The Sorry Saga of Bhutan's North

The Sorry Saga of Bhutan's North
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Saturday, May 26, 2007

US announces resettlement scheme: Refugees will get permanent resident status:

: Envoy [ 2007-5-26 ]
By A Staff Reporter
KATHMANDU, May 25: US Ambassador James F. Moriarty, visiting the Bhutanese refugee camps on Friday announced details of the US offer to resettle at least 60,000 Bhutanese refugees in America, a news release of the American Centre said from Jhapa.

Moriarty also announced that the American Food for Peace (FFP) programme run by USAID will provide an additional US $ 2 million in food aid to the camps.

"I am pleased to announce the selection of the International Organisation for Migration (IOM) to establish and operate a new Overseas Processing Entity (OPE) in Nepal. IOM will open the US OPE in Kathmandu in July and will begin processing activities in September," he told refugees living in the camps for the last 16 years.

Once resettlement processing begins, it will take a minimum of six months from a family's first interview until their travel to the United States," Moriarty said.

Moriarty unveiled the timeline for the resettlement of the Bhutanese refugees while addressing the refugees in Jhapa.

With the cooperation of the Nepal Government, the US Government will shortly begin large-scale resettlement processing of Bhutanese refugees currently residing in the seven camps here in eastern Nepal. The US programme is expected to run for several years, a news release of the American Center quotes Moriarty as saying.

The United States has offered to consider for resettlement in the US 60,000 or more Bhutanese refugees now in camps in Nepal. The US offer is part of efforts by the United Nations High Commissioner for Refugees (UNHCR) and the Core Working Group of countries trying to find a durable solution to your situation. The Core Working Group includes Australia, Canada, Denmark, the Netherlands, New Zealand, Norway, and the United States. The group issued a communiqu� in May of this year calling on the governments of Nepal and Bhutan to find a comprehensive and sustainable solution to the refugee crisis, the release said.

"The United States is the world's largest refugee resettlement country. More than two and a half million refugees have found a home in the US since 1975. Our interest in resettlement is a humanitarian one; we believe that our response to refugees is a moral imperative to alleviate the suffering of others," Moriarty said.

However, resettlement in the United States may not be the best option for every Bhutanese refugee, and only those of you who freely choose resettlement in the United States will be considered, he added.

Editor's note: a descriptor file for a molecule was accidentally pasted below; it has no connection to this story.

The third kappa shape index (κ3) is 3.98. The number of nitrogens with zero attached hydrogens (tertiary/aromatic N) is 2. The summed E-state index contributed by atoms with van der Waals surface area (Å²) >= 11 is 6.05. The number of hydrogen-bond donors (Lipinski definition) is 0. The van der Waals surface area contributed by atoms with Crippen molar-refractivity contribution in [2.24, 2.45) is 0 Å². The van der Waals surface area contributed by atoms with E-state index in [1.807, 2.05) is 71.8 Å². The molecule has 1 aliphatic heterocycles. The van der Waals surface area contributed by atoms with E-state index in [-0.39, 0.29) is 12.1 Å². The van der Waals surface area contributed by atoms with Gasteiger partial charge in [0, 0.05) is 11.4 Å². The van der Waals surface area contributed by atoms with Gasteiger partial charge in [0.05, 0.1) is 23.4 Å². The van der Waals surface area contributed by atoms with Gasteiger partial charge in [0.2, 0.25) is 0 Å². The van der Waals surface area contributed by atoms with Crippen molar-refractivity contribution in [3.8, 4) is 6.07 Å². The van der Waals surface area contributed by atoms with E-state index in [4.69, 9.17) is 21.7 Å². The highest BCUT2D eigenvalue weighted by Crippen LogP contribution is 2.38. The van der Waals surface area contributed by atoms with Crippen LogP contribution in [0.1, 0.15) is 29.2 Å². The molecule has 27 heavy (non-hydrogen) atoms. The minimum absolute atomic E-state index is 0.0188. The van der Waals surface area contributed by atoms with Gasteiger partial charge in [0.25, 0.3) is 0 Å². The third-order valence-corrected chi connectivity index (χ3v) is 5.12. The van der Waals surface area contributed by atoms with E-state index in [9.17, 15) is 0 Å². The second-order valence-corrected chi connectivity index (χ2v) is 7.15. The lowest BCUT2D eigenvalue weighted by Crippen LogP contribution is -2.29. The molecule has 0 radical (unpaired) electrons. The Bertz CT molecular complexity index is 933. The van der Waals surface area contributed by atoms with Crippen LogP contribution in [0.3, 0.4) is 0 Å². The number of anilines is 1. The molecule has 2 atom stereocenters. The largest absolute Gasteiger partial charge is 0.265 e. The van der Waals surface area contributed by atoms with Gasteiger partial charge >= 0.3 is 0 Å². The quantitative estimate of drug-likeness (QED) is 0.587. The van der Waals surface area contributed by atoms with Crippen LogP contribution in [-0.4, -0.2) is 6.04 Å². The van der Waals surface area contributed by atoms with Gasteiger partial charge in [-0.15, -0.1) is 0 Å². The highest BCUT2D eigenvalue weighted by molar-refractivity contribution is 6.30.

"During the resettlement process, the US government, and I am certain other donor governments, will continue to advocate for the refugees' right of return to their homeland."

Each refugee who applies for resettlement will undergo a face-to-face interview with an official of the US Department of Homeland Security's Citizenship and Immigration Service.�Refugees are approved for admission to the United States based on an evaluation of their refugee claim and their need for resettlement � not on qualities such as job skills, age, or level of education, the release quoted the US ambassador as saying.

Immediate family members approved for US admission are sent to the US together. While any refugee over the age of 21 may choose to resettle on his or her own, if families choose resettlement together, they will not be separated, he said.

"Let me repeat: Families will not be separated. Also, wherever possible, other relatives will be resettled in the same cities. Refugees are resettled in both urban and rural locations throughout the United States."

Each arriving refugee family is sponsored by a non-governmental organisation in the United States that provides initial housing, basic furniture, food and clothing to help you when you first arrive.
These organisations will also help you to find jobs, enroll you in English classes, and register your children in school. You will be eligible to receive cash and medical assistance from the US government for a limited time after your arrival in the United States. Your economic self-sufficiency is an important goal of our resettlement programme, Moriarty said.

Upon arrival in the United States, you are no longer considered a refugee. There are no refugee camps in America. You will not be expelled from the United States. You will be free to move around the country, to seek employment according to your interests, and to worship as you desire, he said.

"After one year in the United States, you may apply for permanent resident status, and after five years, you may become US citizens. This is your choice. Resettlement in the United States does not preclude the possibility of your return to Bhutan should that option become available later. There have been rumors about this and I want to make very clear that those rumors are completely false."

"I am also happy to announce that the United States is making an additional $2 million in-kind contribution to the World Food Programme for Bhutanese refugees. This extra donation through the USAID Food for Peace (FFP) programme is in addition to the US's first donation of $1.8 million earlier this year. Our total contribution this year so far is $3.8 million."

We well appreciate your current status: you cannot engage in economic activities outside the camps; you cannot own land. Humanitarian assistance, like food aid from the donor community, is critical to meeting your basic needs. Over the last six years, the United States has contributed nearly US$ 11.5 million to the Bhutanese refugee food programme, he said.

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